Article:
Thursday, 22 September 2016

Telling a different story

A Reflection on a Conference of Women in Ministry:
I'm always struck when women who minister in the church get together, how quickly stories of being discounted, discriminated against and other such appalling stories emerge. Alongside our personal stories, there are also legions of stories told on behalf of others. Stories that tell of the love of God being withheld and the call of God being denied. There is, undoubtedly, a place for such stories, such vulnerability, such sharing.
But I am concerned that by continually sharing these painful narratives, psrticularly long after we have picked ourselves up, dusted ourselves down and, dare I say it, triumphed in spite of such experiences, that we perpetuate the culture of strife and division.
I want to see women in ministry claiming their rightful place in the Kingdom of God, even if that erodes and destroys the institution that the church has become. Displaying their femininity, owning their power as bringers of life, harbingers of light, beloved children of God, called, commissioned, sent.
As long as we accentuate the stories of our oppression and injustice, we overlook the subversive stories of the positive effects of our ministry ordained and enabled by God. I suppose I'm subscribing to the notion of "by their fruits shall Ye know them." 
Two of my Biblical heroes are Shiprah and Puah, the Hebrew midwives who defied the orders of the Pharaoh and spared the lives of Hebrew males whom he had ordered to be killed at birth - one of whom was Moses. And my modus operandi in the church has been to find a way to work around whatever obstacles are put in the way of ministry.
The stories of difficulty and trial should not be denied or suppressed but we can be - and are - engaged in writing a new story. A story of love and strength and of making a difference where it matters because God enables us so to do. That is the story I want to be shared, that is the perception that I want to overtake all the negativity that is there in abundance. That is the record that I want to overtake the history of women in ministry. Called, commissioned, sent - servants of God making a difference in the Kingdom of God.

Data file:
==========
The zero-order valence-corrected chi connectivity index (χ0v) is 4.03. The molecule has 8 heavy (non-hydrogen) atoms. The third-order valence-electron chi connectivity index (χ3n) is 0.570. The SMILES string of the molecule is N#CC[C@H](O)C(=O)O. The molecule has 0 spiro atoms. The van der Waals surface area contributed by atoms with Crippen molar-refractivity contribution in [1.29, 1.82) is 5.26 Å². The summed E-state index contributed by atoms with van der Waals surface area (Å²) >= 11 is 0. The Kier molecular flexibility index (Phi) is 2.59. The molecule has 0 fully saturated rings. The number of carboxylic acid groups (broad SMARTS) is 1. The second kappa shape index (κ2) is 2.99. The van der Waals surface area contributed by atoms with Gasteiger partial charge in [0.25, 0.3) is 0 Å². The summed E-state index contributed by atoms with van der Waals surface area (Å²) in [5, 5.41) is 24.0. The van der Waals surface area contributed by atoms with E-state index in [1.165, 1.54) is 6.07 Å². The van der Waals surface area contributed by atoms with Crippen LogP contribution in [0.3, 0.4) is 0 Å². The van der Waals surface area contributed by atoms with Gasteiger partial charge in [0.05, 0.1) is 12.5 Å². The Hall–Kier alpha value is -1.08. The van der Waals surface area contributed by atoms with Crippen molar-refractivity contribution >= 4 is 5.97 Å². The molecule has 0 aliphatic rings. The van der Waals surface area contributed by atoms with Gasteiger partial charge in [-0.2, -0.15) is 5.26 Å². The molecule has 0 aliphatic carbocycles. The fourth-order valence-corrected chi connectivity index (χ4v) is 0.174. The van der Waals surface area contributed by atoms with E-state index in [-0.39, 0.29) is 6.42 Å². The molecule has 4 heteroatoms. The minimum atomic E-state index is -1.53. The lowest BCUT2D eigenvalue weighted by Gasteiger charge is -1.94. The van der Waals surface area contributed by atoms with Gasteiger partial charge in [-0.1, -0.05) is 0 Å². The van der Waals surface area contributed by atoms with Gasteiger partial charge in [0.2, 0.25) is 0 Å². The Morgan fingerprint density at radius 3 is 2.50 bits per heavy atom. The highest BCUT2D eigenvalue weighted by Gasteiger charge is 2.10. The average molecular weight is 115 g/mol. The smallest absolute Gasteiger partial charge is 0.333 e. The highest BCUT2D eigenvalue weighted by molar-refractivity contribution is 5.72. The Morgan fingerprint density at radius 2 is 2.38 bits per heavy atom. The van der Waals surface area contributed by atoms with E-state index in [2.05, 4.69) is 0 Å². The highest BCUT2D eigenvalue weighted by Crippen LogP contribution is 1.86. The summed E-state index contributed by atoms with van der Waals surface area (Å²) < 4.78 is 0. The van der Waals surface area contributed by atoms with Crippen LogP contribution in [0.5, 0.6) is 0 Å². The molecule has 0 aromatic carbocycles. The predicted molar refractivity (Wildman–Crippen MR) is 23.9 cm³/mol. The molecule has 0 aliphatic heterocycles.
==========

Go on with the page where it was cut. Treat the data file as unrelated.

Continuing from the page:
Friday, 9 September 2016

What happens in the church stays in the church?

For the past few years, I've met up with women clergy colleagues early in the year on a cruise ship in the Caribbean. They are part of RevGalBlogPals, a supportive network of women clergy who initially connected virtually through blogging. We invite a facilitator on the cruise and hire the cruise ship's conference facilities and embark on 20 hours CPD while cruising the high seas. Just some of the things we've done together are: studied the Enneagram, written new liturgical material, critiqued books and considered how to be a Missional church in a changing culture.
Of course, in addition to the time we spend studying together, there is also plenty of fun time - we call it Galship - where, just like all the other passengers on board, we enjoy the facilities that the cruise ship has to offer.
The onboard Cruise Director, when announcing the day's choice of activities, always reminds folk: "What happens on the ship stays on the ship." - an encouragement to loosen inhibitions in the knowledge that no one who wasn't involved will find out.
For quite some time now, it appears that many of us have treated Sunday worship in a similar manner, preferring to keep the activities we undertake in worship week by week within the confines of the church building. Not that we ever loosen our inhibitions in worship anyway. But we participate in worship, perhaps enjoy some fellowship, and then head home to get on with the rest of the week, neatly tucking away our church involvement until the next Sunday. And, whether we have been moved to tears, joy or whatever else, we put everything away safely and tidily until our next opportunity to get together to worship again.
And so those who are not involved don't see any need to be, far less pick up on any lasting effect or difference that worship makes to our lives or the life of the world.
We might as well be on a cruise ship in the Caribbean if we do not allow what we do within the walls of the church to make a difference to how we live and serve every other day of the week.
Discipleship 101 - take it outside!

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